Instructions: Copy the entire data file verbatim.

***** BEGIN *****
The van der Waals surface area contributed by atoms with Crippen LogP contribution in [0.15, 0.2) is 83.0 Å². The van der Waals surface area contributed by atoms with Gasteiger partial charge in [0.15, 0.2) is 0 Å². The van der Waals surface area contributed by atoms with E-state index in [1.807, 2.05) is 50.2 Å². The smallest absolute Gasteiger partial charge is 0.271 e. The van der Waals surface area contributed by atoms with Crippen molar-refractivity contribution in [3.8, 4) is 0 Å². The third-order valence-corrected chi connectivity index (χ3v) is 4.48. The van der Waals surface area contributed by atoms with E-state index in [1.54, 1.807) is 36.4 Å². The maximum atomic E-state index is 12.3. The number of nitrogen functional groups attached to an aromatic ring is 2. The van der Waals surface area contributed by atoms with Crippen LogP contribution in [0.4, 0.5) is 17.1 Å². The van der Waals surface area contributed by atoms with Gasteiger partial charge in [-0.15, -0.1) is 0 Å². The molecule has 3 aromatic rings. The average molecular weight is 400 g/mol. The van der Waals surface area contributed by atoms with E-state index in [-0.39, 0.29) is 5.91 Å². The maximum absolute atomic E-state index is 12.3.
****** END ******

The van der Waals surface area contributed by atoms with Crippen LogP contribution in [0.15, 0.2) is 83.0 Å². The van der Waals surface area contributed by atoms with Gasteiger partial charge in [0.15, 0.2) is 0 Å². The van der Waals surface area contributed by atoms with E-state index in [1.807, 2.05) is 50.2 Å². The smallest absolute Gasteiger partial charge is 0.271 e. The van der Waals surface area contributed by atoms with Crippen molar-refractivity contribution in [3.8, 4) is 0 Å². The third-order valence-corrected chi connectivity index (χ3v) is 4.48. The van der Waals surface area contributed by atoms with E-state index in [1.54, 1.807) is 36.4 Å². The maximum atomic E-state index is 12.3. The number of nitrogen functional groups attached to an aromatic ring is 2. The van der Waals surface area contributed by atoms with Crippen LogP contribution in [0.4, 0.5) is 17.1 Å². The van der Waals surface area contributed by atoms with Gasteiger partial charge in [-0.15, -0.1) is 0 Å². The molecule has 3 aromatic rings. The average molecular weight is 400 g/mol. The van der Waals surface area contributed by atoms with E-state index in [-0.39, 0.29) is 5.91 Å². The maximum absolute atomic E-state index is 12.3.